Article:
Skip to main content
The University of Massachusetts Amherst

Translational invasion ecology: bridging research and practice to address one of the greatest threats to biodiversity

Authors:

Toni Lyn Morelli

Carrie Brown-Lima

Jenica Allen

Evelyn Beaury

Emily Fusco

Audrey Barker-Plotkin

Brittany Laghinas

Brendan Quirion

Bridget Griffin

Blair McLaughlin

Lara Munro

Nancy Olmstead

Julie Richburg

Bethany Bradley

Publication Type:
Journal Article
Year of Publication:
2021
Publisher:
Springer Science and Business Media LLC
Secondary Title:
Biological Invasions
Type of Work:
Journal Article
ISSN:
1387-3547, 1573-1464
DOI:
10.1007/s10530-021-02584-7
Year:
2021
Date:
04/2021
URL:
https://link.springer.com/10.1007/s10530-021-02584-7h

Abstract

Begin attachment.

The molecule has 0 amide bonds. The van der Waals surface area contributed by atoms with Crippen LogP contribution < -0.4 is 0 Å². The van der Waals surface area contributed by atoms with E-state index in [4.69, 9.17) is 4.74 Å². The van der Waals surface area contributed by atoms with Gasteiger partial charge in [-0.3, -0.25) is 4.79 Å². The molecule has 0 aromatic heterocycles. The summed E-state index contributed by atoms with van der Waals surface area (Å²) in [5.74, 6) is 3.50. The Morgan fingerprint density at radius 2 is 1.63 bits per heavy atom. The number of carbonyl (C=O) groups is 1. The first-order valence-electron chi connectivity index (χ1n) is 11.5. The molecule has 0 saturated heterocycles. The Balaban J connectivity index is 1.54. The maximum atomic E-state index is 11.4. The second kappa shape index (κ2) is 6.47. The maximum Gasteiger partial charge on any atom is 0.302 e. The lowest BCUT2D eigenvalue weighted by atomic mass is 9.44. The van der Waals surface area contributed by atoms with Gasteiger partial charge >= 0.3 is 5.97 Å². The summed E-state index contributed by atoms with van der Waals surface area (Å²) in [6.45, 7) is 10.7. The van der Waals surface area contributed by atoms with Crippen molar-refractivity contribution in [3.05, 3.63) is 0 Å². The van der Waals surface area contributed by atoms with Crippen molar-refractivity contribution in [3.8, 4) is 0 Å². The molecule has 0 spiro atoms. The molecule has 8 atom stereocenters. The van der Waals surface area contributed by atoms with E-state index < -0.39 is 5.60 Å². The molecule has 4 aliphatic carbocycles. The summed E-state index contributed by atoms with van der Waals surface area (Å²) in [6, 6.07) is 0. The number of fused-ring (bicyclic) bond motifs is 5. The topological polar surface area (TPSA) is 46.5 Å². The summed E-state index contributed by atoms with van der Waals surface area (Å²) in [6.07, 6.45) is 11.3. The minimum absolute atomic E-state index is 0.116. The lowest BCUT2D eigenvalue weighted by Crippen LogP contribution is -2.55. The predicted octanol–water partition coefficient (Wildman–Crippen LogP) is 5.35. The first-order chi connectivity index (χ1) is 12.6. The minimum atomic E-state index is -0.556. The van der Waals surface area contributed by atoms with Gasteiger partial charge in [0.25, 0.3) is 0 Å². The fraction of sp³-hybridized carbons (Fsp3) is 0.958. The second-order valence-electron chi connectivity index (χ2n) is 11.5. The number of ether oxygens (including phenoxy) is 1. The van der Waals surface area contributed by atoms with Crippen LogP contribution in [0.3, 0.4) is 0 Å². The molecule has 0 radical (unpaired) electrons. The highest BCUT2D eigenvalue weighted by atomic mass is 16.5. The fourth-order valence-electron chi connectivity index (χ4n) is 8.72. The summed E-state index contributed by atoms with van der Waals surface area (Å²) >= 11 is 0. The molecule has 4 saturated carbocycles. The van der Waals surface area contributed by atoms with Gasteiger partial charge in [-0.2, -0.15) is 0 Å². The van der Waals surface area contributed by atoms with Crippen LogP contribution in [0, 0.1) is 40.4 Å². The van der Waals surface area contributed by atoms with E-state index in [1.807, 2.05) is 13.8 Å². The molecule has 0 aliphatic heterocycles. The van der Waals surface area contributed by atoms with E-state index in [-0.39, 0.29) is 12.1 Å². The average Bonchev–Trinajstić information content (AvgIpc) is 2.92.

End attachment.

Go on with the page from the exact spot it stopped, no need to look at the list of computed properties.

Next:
Abstract: Effective natural resource management and policy is contingent on information generated by research. Conversely, the applicability of research depends on whether it is responsive to the needs and constraints of resource managers and policy makers. However, many scientific fields including invasion ecology suffer from a disconnect between research and practice. Despite strong socio-political imperatives, evidenced by extensive funding dedicated to addressing invasive species, the pairing of invasion ecology with stakeholder needs to support effective management and policy is lacking. As a potential solution, we propose translational invasion ecology (TIE). As an extension of translational ecology, as a framework to increase collaboration among scientists, practitioners, and policy makers to reduce negative impacts of invasive species. As an extension of translational ecology, TIE is an approach that embodies an intentional and inclusive process in which researchers, stakeholders, and decision makers collaborate to develop and implement ecological research via joint consideration of the ecological, sociological, economic, and/or political contexts in order to improve invasive species management. TIE ideally results in improved outcomes as well as shared benefits between researchers and managers. We delineate the steps of our proposed TIE approach and describe successful examples of ongoing TIE projects from the US and internationally. We suggest practical ways to begin incorporating TIE into research and management practices, including supporting boundary-spanning organizations and activities, expanding networks, sharing translational experiences, and measuring outcomes. We find that there is a need for strengthened boundary spanning, as well as funding and recognition for advancing translational approaches. As climate change and globalization exacerbate invasive species impacts, TIE provides a promising approach to generate actionable ecological research while improving outcomes of invasive species management and policy decisions.